Researchers reveal multi-path mechanism in electrochemical CO2 reduction September 17th, 2021

Scientists demonstrate pathway to forerunner of nanotubes that could lead to widespread industrial fabrication September 17th, 2021

Silver nanoparticles boost performance of microbial fuel cells September 17th, 2021

3D & 4D printing/Additive-manufacturing

New 3D-Bioprinter + Bioink Use Living Cells Straight From Culture Plate: Cell models mimicking natural tissue topography herald new era for biomedical research April 13th, 2021

Dynamic 3D printing process features a light-driven twist: Light provides freedom to control each layer and improves precision and speed February 4th, 2021

Russian scientists improve 3D printing technology for aerospace composites using oil waste November 27th, 2020

Materials scientists learn how to make liquid crystal shape-shift September 25th, 2020

Nanomedicine

New nano particles suppress resistance to cancer immunotherapy September 17th, 2021

Getting to the root of tooth replantation challenges: Researchers from Tokyo Medical and Dental University (TMDU) report a delivery system that promotes healing in tooth replantation in rats September 17th, 2021

Engineering various sources of loss provides new features for perfect light absorption: "Loss is ubiquitous in nature, and by better understanding it, we make it more useful" September 10th, 2021

Leibniz Prize winner Professor Dr. Oliver G. Schmidt moves to Chemnitz University of Technology: President Professor Dr. Gerd Strohmeier refers to an 'absolute top transfer' September 10th, 2021

Sensors

Engineering various sources of loss provides new features for perfect light absorption: "Loss is ubiquitous in nature, and by better understanding it, we make it more useful" September 10th, 2021

Leibniz Prize winner Professor Dr. Oliver G. Schmidt moves to Chemnitz University of Technology: President Professor Dr. Gerd Strohmeier refers to an 'absolute top transfer' September 10th, 2021

Ultrafast & ultrathin: new physics professor at TU Dresden makes mysterious quantum world visible September 10th, 2021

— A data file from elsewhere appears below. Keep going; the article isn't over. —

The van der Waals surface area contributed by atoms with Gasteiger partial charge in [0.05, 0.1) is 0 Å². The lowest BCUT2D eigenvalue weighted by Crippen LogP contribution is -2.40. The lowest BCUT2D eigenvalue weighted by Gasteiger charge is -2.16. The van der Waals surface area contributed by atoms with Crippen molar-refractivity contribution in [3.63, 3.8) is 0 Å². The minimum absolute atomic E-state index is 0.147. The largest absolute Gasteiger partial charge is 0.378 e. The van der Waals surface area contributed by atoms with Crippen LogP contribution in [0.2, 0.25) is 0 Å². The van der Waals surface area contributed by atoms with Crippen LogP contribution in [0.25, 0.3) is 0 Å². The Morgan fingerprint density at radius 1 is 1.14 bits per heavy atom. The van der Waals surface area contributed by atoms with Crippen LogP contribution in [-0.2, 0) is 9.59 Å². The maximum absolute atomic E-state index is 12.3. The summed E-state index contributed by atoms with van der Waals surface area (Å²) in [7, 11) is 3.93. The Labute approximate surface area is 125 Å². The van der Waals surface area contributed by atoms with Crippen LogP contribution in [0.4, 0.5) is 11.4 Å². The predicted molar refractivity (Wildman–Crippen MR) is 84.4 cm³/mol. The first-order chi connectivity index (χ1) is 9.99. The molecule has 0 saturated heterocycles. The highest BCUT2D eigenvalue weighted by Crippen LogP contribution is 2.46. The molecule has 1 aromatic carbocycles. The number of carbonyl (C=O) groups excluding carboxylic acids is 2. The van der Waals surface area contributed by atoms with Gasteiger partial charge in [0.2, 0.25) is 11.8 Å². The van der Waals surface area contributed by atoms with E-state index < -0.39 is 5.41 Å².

Engineers develop prototype of electronic nose September 3rd, 2021

Announcements

Getting to the root of tooth replantation challenges: Researchers from Tokyo Medical and Dental University (TMDU) report a delivery system that promotes healing in tooth replantation in rats September 17th, 2021

Researchers reveal multi-path mechanism in electrochemical CO2 reduction September 17th, 2021

Scientists demonstrate pathway to forerunner of nanotubes that could lead to widespread industrial fabrication September 17th, 2021

Silver nanoparticles boost performance of microbial fuel cells September 17th, 2021

Interviews/Book Reviews/Essays/Reports/Podcasts/Journals/White papers/Posters

New nano particles suppress resistance to cancer immunotherapy September 17th, 2021

New physics research reveals fresh complexities about electron behavior in materials September 17th, 2021

Good for groundwater bad for crops? Plastic particles release pollutants in upper soil layers: The environmental geoscientists at the Centre for Microbiology and Environmental Systems Science (CMESS) focused on a variety of parameters that contribute to plastic pollution in far September 17th, 2021

Ultrasound at the nanometre scale reveals the nature of force September 17th, 2021

Dental

Getting to the root of tooth replantation challenges: Researchers from Tokyo Medical and Dental University (TMDU) report a delivery system that promotes healing in tooth replantation in rats September 17th, 2021

Innovations in dentistry: Navigational surgery, robotics, and nanotechnology October 2nd, 2020

First measurement of electron energy distributions, could enable sustainable energy technologies June 5th, 2020

Gas storage method could help next-generation clean energy vehicles: Tremendous amounts of hydrogen and methane can be stored in nanoscopic pores April 17th, 2020

Printing/Lithography/Inkjet/Inks/Bio-printing/Dyes

With a zap of light, system switches objects' colors and patterns: "Programmable matter" technique could enable product designers to churn out prototypes with ease May 6th, 2021

New 3D-Bioprinter + Bioink Use Living Cells Straight From Culture Plate: Cell models mimicking natural tissue topography herald new era for biomedical research April 13th, 2021

Weak force has strong impact on nanosheets: Rice lab finds van der Waals force can deform nanoscale silver for optics, catalytic use December 15th, 2020

Materials scientists learn how to make liquid crystal shape-shift September 25th, 2020

NanoNews-Digest
The latest news from around the world, FREE




  Premium Products
NanoNews-Custom
Only the news you want to read!
 Learn More
NanoStrategies
Full-service, expert consulting
 Learn More











ASP
Nanotechnology Now Featured Books




NNN

The Hunger Project